Furthermore, R&DE has not said that it plans allow patrons to use any such “swipes” or “meal plan dollars” at the “new Forbes Family Cafe.” Instead, they are only allowing use of “Cardinal Dollars” as of yet.

    Also, Stanford University is named in a civil lawsuit on grounds that Cardinal Dollars are an unlicensed money transmitter. (See 18 U.S. Code § 1960)
    http://digitalcommons.law.scu.edu/cgi/viewcontent.cgi?article=1379&context=historical

  • Unpopular opinion holder

    There are many things to be unhappy about with RD&E. One thing not to be unhappy about is the fact that RD&E is tax exempt. If they weren’t, the prices would be even higher than they already are. I find this nonsense about the taxes to be very non sequitur to the issue of Ike’s being replaced. The fact is, the tax-exemptiveness of RD&E is good for students, yet you seem to antagonize them for following the law. You say that students want high quality independent vendors, and there are many on campus, including those in Tresidder and in Y2E2, 100 yards from Huang.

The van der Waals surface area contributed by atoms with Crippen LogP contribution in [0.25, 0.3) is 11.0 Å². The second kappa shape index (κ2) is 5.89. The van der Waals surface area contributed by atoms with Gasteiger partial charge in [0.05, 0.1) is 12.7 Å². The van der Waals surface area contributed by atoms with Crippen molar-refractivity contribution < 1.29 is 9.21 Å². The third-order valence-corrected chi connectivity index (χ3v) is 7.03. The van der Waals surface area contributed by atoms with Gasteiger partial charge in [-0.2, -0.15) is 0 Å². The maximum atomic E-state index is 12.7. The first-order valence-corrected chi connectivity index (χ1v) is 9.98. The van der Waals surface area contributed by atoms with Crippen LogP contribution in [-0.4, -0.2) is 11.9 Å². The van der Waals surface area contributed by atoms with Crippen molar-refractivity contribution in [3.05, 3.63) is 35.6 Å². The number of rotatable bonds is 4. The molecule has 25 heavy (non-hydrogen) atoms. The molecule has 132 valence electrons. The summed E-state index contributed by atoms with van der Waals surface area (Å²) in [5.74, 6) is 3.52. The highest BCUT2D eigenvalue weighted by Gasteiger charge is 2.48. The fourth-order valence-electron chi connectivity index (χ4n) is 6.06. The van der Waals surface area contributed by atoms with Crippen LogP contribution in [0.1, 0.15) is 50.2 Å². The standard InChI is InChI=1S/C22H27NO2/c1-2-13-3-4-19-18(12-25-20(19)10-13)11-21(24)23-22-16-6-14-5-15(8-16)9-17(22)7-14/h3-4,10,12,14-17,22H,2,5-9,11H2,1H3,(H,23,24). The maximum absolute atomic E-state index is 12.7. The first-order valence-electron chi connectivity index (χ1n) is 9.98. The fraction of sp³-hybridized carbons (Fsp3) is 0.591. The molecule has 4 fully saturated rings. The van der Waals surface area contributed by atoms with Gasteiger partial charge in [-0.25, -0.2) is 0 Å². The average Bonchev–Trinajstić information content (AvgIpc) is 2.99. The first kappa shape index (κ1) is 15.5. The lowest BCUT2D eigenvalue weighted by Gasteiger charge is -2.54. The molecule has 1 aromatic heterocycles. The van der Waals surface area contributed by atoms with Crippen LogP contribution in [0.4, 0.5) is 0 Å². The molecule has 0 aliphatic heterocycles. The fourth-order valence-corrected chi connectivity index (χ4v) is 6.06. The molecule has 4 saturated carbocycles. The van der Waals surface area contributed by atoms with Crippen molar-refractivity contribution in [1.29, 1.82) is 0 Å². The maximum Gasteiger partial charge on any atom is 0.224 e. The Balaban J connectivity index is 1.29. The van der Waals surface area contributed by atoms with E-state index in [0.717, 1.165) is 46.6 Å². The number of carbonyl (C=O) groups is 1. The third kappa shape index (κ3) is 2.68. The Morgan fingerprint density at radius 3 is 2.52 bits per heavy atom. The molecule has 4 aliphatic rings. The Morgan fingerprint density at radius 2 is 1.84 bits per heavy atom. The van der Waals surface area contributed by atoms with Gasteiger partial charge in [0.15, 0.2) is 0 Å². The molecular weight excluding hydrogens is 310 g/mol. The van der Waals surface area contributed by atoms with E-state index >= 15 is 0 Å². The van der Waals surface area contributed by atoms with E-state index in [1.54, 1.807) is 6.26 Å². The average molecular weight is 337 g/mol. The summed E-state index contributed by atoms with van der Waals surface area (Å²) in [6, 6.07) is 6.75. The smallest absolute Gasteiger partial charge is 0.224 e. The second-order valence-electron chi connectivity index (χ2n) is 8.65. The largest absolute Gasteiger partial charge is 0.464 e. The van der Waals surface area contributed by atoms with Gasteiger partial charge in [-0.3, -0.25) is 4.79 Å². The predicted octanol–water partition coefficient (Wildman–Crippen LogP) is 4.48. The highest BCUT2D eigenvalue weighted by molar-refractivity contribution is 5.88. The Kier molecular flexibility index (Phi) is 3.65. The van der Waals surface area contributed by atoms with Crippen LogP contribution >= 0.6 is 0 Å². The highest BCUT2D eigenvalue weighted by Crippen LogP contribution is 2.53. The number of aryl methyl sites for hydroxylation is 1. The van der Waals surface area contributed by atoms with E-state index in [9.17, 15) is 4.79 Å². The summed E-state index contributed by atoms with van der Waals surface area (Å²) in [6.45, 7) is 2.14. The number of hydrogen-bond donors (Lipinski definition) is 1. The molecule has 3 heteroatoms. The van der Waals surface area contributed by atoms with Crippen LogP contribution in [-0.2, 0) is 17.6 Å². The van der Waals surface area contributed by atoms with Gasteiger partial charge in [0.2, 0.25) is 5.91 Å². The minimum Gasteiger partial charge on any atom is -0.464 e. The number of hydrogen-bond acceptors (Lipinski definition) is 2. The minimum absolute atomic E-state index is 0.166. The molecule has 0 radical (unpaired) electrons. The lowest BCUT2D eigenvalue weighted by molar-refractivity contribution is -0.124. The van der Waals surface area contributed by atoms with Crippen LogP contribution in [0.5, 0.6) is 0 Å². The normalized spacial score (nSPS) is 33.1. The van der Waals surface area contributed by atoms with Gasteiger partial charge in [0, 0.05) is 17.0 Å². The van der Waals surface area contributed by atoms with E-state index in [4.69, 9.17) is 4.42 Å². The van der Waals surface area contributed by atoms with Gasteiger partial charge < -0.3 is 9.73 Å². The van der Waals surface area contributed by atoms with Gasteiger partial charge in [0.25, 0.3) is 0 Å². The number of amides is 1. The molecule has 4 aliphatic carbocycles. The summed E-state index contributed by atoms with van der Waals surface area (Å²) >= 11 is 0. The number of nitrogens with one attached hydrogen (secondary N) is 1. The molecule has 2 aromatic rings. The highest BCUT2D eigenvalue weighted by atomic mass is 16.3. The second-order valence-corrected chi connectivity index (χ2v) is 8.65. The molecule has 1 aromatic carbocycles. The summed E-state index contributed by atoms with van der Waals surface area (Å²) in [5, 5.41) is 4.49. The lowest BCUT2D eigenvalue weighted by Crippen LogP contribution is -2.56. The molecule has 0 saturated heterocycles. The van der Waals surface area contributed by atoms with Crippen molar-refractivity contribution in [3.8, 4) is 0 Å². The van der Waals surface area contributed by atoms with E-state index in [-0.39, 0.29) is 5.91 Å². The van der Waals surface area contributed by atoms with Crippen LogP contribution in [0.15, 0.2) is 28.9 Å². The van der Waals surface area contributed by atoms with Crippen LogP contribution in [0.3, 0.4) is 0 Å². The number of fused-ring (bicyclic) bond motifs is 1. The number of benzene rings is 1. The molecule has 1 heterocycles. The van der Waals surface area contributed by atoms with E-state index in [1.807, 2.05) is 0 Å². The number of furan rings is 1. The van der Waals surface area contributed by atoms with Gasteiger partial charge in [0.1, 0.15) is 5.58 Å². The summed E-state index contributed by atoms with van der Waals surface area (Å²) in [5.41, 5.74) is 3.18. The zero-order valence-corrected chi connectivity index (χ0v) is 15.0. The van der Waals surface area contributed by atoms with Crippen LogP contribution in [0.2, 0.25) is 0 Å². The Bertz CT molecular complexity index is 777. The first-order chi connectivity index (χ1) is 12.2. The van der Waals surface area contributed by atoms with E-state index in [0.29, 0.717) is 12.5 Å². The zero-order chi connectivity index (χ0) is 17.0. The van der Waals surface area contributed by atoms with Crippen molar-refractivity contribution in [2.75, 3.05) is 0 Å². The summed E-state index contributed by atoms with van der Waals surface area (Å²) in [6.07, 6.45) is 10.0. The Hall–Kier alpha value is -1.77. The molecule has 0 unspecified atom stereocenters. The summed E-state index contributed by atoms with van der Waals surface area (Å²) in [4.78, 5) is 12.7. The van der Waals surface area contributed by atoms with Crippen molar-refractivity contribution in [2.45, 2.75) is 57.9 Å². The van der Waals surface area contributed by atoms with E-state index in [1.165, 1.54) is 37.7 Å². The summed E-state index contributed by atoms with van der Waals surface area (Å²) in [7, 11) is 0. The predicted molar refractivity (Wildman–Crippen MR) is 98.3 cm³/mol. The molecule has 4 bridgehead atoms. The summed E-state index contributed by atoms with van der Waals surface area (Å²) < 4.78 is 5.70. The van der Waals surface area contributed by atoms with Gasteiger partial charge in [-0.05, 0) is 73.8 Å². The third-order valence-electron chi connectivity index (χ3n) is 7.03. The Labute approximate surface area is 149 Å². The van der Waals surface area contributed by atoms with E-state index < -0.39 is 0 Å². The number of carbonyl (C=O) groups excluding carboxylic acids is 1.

That being said, I do agree with you that RD&E does have a duty to serve students, and there are obviously a variety a ways that RD&E is successful. This isn’t to say there is not room for improvement.

    I suggest that you instead focus on ways that RD&E could be improved in a productive manner. As I mentioned, exploring the reasons for the price discrepancy is something that students should be made aware of. For example, you might find that the reason for the price discrepancy is so that Stanford can sustainably source its ingredients, or so it can pay its employees fairly. Neither of us know the details about why the price is higher, yet you claim that they are “fundraising” by exploiting students. I believe this is likely false, but I don’t know.